How to Become a Tradeswoman in the Male-Dominated Construction Industry

While men have historically learned trades more often than women, times are changing. Of the postgraduates entering the UK construction sector, 37% are women according to construction careers website Go Construct. While recruitment agency Randstad claim that women will make up a quarter of the construction workforce by the end of 2020.

More women are learning trades for a variety of reasons. As Tradesman Saver notes: “These jobs involve a specialised skill, and while some people worry about their jobs eventually being taken over by technology, it’s highly unlikely that a computer will ever be able to replicate these skills with the same quality.” 

Not only is a career in construction more than accessible for women, it can be very rewarding once you’ve qualified, equipping you with essential skills that you can use elsewhere in your life like your own home DIY projects. The trades industry also offers healthy salaries. What’s more, many customers, particularly “mums, single women, [and] elderly women on their own” actually prefer a tradeswoman entering their home, with 61% of customers stating they believed a woman would be more respectful of their property.

Here’s our guide on how to become a tradeswoman in the construction industry.

Choose the best route for you

The path to becoming a tradeswoman is smoother than it used to be. While it used to mean committing to several years at college, there are now multiple routes into the industry. You can choose from a number of paths depending on how much time you have, the qualification you want, and whether you want to earn while you learn.

Work experience

Work experience is beneficial if you’re unsure about which area of trades you want to work in, as you can try out different ones to see which you enjoy the most. For instance, work experience in construction will allow you to shadow members of different teams for an insight into what they do on a day-to-day basis. You’ll be able to visit the sites, attend meetings, and get involved in office-based activities. However, this route isn’t suitable if you need to earn a living, as work experience generally doesn’t come with a salary.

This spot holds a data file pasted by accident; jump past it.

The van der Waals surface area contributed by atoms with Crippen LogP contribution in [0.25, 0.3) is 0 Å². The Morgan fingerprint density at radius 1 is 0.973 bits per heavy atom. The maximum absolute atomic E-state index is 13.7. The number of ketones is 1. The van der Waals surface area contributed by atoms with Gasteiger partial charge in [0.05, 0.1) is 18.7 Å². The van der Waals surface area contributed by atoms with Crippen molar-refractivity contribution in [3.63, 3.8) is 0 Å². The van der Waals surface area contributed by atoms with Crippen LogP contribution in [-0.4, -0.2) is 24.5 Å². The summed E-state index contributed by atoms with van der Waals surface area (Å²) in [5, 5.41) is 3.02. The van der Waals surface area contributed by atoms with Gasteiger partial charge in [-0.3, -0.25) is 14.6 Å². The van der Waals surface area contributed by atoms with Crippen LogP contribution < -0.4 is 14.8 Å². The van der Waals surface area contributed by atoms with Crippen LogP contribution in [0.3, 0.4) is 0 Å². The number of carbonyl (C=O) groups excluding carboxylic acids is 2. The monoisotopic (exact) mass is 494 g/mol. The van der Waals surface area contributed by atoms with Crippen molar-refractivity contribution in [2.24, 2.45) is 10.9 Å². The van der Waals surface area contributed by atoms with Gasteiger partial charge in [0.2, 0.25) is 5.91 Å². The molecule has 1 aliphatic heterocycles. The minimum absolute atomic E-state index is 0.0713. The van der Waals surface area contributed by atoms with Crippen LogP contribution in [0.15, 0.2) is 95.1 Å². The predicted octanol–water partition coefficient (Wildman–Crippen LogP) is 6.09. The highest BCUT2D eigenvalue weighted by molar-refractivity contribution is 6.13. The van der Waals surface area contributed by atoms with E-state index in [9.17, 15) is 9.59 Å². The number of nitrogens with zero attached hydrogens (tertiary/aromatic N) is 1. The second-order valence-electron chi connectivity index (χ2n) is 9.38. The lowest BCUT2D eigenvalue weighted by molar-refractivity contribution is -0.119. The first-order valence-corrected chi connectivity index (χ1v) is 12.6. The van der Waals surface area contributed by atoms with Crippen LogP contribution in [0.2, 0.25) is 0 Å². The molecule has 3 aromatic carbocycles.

Available in England and Wales for those aged 16-24, a construction traineeship prepares you for the world of work by combining learning and work experience. These are often short courses that are provided by employers to individuals, enabling you to enhance your skills before you start the process of applying for an apprenticeship or job. A traineeship will help boost your chances of employability for the future, increasing your likelihood of being a suitable candidate for an apprenticeship. This route will not cost you anything to enroll as most employers choose to cover the costs, however you may be able to apply for funding if needed.


An apprenticeship allows you to earn while learning about your chosen field. This is available to anyone above the age of 16, and allows you to work alongside experienced staff and gain the qualifications required to enter the industry. There are many apprenticeship levels and the one you enroll on depends on the qualifications you hold. You don’t have to pay any fees to become an apprentice as the government funds the training, but if you’re over 19, your employer will make a contribution to your learning.